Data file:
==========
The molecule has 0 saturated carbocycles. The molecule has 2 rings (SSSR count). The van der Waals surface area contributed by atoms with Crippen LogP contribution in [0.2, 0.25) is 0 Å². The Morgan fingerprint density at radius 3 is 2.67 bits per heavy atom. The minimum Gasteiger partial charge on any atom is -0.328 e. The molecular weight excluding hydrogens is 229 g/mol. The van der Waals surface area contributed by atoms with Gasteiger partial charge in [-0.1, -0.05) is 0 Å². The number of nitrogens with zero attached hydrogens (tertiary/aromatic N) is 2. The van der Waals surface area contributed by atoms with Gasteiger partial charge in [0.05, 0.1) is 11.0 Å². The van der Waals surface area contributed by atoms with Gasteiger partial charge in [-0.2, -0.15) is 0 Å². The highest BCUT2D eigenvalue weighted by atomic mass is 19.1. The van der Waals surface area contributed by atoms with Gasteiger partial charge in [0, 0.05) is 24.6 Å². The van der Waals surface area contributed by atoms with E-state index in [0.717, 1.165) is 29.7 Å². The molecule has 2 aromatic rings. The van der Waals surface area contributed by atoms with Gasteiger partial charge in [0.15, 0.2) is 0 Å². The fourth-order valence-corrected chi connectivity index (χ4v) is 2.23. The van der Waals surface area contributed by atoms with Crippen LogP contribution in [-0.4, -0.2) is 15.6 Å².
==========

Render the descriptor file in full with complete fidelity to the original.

The molecule has 0 saturated carbocycles. The molecule has 2 rings (SSSR count). The van der Waals surface area contributed by atoms with Crippen LogP contribution in [0.2, 0.25) is 0 Å². The Morgan fingerprint density at radius 3 is 2.67 bits per heavy atom. The minimum Gasteiger partial charge on any atom is -0.328 e. The molecular weight excluding hydrogens is 229 g/mol. The van der Waals surface area contributed by atoms with Gasteiger partial charge in [-0.1, -0.05) is 0 Å². The number of nitrogens with zero attached hydrogens (tertiary/aromatic N) is 2. The van der Waals surface area contributed by atoms with Gasteiger partial charge in [0.05, 0.1) is 11.0 Å². The van der Waals surface area contributed by atoms with Gasteiger partial charge in [-0.2, -0.15) is 0 Å². The highest BCUT2D eigenvalue weighted by atomic mass is 19.1. The van der Waals surface area contributed by atoms with Gasteiger partial charge in [0, 0.05) is 24.6 Å². The van der Waals surface area contributed by atoms with E-state index in [0.717, 1.165) is 29.7 Å². The molecule has 2 aromatic rings. The van der Waals surface area contributed by atoms with Gasteiger partial charge in [0.15, 0.2) is 0 Å². The fourth-order valence-corrected chi connectivity index (χ4v) is 2.23. The van der Waals surface area contributed by atoms with Crippen LogP contribution in [-0.4, -0.2) is 15.6 Å².